Pub. date: 2006 | Online Pub. Date: September 15, 2007 | DOI: 10.4135/9781412939584 | Print ISBN: 9780761930877 | Online ISBN: 9781412939584| Publisher:SAGE Publications, Inc.About this encyclopedia
Luis F. Miron & Robert K. Wimpelberg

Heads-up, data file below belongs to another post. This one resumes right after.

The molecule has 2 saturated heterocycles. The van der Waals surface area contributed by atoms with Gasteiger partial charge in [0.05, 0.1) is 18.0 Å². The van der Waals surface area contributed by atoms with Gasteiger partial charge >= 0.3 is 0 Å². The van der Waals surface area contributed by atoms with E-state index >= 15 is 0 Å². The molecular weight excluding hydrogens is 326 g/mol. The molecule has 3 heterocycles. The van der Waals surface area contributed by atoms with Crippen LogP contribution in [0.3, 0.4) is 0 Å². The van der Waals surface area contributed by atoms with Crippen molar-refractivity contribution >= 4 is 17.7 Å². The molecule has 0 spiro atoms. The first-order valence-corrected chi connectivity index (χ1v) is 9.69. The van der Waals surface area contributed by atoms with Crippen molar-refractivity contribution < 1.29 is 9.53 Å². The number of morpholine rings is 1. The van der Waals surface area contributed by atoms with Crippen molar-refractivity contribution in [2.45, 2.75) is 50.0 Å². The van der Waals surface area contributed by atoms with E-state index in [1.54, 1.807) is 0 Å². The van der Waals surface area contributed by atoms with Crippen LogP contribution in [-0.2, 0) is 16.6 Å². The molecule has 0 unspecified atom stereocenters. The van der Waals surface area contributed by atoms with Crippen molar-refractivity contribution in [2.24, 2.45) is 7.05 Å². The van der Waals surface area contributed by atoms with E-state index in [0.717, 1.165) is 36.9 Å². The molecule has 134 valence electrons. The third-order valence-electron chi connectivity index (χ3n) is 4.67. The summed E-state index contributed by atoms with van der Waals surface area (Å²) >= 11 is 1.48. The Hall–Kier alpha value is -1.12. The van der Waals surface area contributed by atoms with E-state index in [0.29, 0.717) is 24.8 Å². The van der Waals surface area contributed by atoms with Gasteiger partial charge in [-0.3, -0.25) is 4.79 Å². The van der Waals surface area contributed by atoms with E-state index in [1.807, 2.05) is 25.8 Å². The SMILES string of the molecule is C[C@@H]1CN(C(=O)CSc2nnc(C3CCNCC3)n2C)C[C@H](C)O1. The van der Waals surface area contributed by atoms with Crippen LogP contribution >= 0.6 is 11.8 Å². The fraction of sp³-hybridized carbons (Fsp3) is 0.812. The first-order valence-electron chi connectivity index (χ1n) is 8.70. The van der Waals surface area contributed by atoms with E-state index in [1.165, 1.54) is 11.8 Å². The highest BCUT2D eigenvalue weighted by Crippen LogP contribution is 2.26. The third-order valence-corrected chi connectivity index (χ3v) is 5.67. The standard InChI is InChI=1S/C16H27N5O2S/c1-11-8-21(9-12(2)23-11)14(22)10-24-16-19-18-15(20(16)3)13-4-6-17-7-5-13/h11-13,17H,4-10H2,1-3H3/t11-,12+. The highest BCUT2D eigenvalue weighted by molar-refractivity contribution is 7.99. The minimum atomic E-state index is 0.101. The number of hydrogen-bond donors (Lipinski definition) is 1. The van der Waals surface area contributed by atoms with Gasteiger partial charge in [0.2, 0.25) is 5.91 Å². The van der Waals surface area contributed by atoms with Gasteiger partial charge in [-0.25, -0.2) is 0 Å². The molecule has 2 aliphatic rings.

Three decades following the landmark Rodriguez decision in 1973, civil rights attorneys argued successfully on behalf of poor urban and rural school districts and found an opening for fiscal redress. The state supreme courts, for example New Jersey, Texas, and Kentucky, in the early and late 1990s ruled that all students are entitled to a “minimally adequate” education. In Abbott v. Burke and other landmark school finance cases, the courts, in issuing its findings, ruled that the special needs of inner city (and rural students) comprised a distinct class of plaintiffs. Now, with the advent of landmark federal legislation, No Child Left Behind, the administration has sought to institutionalize in everyday practice the notion of “equity” undergirding the flurry of state finance cases of the 1990s. Contextually, the difference is that accountability discourses now replace the notion of equity grounded in person rights with “excellence” as argued entitlement of property ...